On Launceston heritage walks,
see some lovely historic buildings


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That's exactly what we did.

And how did we find out about Launceston heritage walks?

At the Visitor Centre in Launceston, we came across the brochure - it had great information on historic buildings in the city.

We had been told that Australia's largest, most intact collection of 19th century buildings were located right here in Launceston. So we were definitely interested in having a look...

Launceston Post Office

The first building that caught our attention was the Post Office, a Launceston landmark. It was built in the 1880s, and the tower added in 1903.

inside Launceston Post Office

Wandering inside the Post Office turned out to be a very good idea. I'm so glad that even on the inside it has not been modernised but instead allowed to retain its historic character.

Launceston town hall

Just across the road from the Post Office is the Town Hall, which was built in 1884. Originally, it had four columns but in the 1930s five more were added. I found this surprising as it looked to me like they had all been constructed around the same time. Oh well, I'm no architect!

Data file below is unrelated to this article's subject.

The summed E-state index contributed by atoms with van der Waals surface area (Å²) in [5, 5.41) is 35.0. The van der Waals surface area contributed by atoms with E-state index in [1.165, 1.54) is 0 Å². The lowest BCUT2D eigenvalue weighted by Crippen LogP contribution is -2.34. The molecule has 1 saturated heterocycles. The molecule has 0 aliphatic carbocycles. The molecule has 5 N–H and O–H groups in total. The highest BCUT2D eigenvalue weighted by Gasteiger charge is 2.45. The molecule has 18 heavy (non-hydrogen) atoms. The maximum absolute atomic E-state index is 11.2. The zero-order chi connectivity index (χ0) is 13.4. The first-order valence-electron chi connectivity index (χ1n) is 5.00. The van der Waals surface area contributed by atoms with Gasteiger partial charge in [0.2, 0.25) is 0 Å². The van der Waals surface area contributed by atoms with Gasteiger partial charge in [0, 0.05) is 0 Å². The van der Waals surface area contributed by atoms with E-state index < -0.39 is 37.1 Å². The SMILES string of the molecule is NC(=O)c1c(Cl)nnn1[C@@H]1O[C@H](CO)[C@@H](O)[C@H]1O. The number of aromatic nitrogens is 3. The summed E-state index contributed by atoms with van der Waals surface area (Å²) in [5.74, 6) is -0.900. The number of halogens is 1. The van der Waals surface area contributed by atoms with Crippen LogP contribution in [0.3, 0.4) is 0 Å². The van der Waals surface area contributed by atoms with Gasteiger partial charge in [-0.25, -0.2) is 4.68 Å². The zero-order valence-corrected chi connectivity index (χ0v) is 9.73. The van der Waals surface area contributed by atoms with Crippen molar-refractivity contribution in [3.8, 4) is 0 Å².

Launceston - Batman Fawkner Inn

The Batman Fawkner Inn was built in 1924. Important historic meetings have been held here. One led to the creation of the Port Phillip Bay settlement (now Melbourne). The Anti-Transportation League was launched here, resulting in the end of convict transportation.

Launceston - Albert Hall

I was quite struck by the majestic appearance of the Albert Hall. Built in the 1880s, it has been used for a range of activities. It was a makeshift hospital during a 1919 influenza epidemic. It also provided shelter to those left homeless after the 1920s flood.

Launceston - Princes square fountain

After all that walking around, it was great to take a rest on a bench in lovely Prince's Square. This is another location which has been used for multiple purposes. For example it was once a military parade ground. It has also been used as a political meeting place in relation to the issue of convict transportation.

Launceston certainly rewards those who take a little time to look into what the city is all about.


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